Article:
Several people commented on a column I wrote for the Knoxville News Sentinel not long ago. It included a true story about drunken, teenage elephants in Indonesia. One female reader pointed out that adolescent elephants aren’t a lot different from adolescent human males. “Testosterone-driven,” was how she put it. And she was right.
In fact, it boggles my mind that so many of us survive adolescence. Young males rank higher in accidental deaths than any other group. Young males are more prone to risk-taking than females and a lot of the risk-taking is to impress said females.
Not all risks have the potential for a fatality; some only make the risk-taker wish he had perished. One of my early testosterone-driven feats involving poison ivy comes to mind.
I was 12, I think, and my class was having a rare recess that didn’t involve a team sport. I was propped up against a tree, reading a book called The Wonderful Trip to The Mushroom Planet, near a brown-eyed beauty named Vicky.
One of my classmates, Steffan Ledgerwood, who was interested in the book, made an observation: “You’re sitting in poison ivy.” The brown-eyed Vicky glanced in my direction. I had been afraid to talk to her, so when the opportunity to show-off came, I took it.
“Doesn’t bother me,” I said. To prove my point, I grabbed a handful of the leaves and rubbed them all over my face and arms, then lifted my shirt and applied them to my stomach.
“You better wash it off,” Steffan said. Seeing that the object of my desire was still watching, I shrugged off the danger, probably with a sneer. After recess, we went to the restroom, where I washed my hands as I had been taught, after I finished -- but not before.
Early the next morning, I stood in front of the bathroom mirror and a monster stared back at me. My eyes were swollen shut, my fingers had blisters between them and I itched in every place I had touched myself the day before. Apparently a bath taken several hours after contact hadn’t helped.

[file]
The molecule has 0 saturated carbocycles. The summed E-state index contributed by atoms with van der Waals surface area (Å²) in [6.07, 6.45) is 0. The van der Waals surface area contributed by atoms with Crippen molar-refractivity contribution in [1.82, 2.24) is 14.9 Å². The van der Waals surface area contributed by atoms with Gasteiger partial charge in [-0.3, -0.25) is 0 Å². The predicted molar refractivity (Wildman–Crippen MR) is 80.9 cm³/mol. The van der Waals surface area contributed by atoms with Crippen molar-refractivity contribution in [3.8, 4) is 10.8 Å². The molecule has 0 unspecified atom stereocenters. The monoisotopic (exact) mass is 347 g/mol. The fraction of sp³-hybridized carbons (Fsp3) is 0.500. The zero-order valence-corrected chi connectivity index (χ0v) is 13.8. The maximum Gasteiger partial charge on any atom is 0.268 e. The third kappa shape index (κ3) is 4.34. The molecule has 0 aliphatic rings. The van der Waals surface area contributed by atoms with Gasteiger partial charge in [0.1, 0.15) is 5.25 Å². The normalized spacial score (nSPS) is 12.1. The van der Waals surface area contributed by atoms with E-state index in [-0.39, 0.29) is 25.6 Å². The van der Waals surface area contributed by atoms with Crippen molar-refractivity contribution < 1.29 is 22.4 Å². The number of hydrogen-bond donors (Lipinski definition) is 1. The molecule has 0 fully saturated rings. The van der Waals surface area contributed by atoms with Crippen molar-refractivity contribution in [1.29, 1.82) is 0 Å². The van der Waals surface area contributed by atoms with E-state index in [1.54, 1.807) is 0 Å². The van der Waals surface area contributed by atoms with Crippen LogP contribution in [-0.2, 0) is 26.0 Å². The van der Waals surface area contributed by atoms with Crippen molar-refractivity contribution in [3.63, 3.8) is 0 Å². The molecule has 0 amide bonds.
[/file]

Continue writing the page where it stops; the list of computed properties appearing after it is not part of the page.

My own mother had to stifle a smile when she saw me. Today, my condition would have warranted a trip to the doctor, but such wasn’t the case then. I endured alcohol baths and calamine lotion for three days before the blisters began to subside, but evidence of my stupidity still remained when my father said I had to go back to school.
News of my condition had spread during my absence -- and so had the reason for my misery. I stared straight ahead and kept quiet to avoid attention the first day back. I did sneak a look at my brown-eyed beauty and she looked amused, not sympathetic.
My vow not to show-off again lasted a few weeks. Another Lolita from down the street was present when a couple of boys began jumping their bicycles off a steep bank. I decided to push my bike up the side of a wooded ridge -- then jump the embankment.
It would have been easier pushing the bike if my arm hadn’t been in a cast from a fall a next to the last day of school. But I got the bike about 200 yards up the ridge. I yelled so everyone would look and pushed off.
A few feet into my ride, I found I couldn’t steer with one hand and I couldn’t stop, either. I missed the bigger trees and a pile of brush stopped finally stopped me, resulting in multiple scratches and bruises. I went home limping and went back after the bike later.
It was the last time I showed off -- until the next time.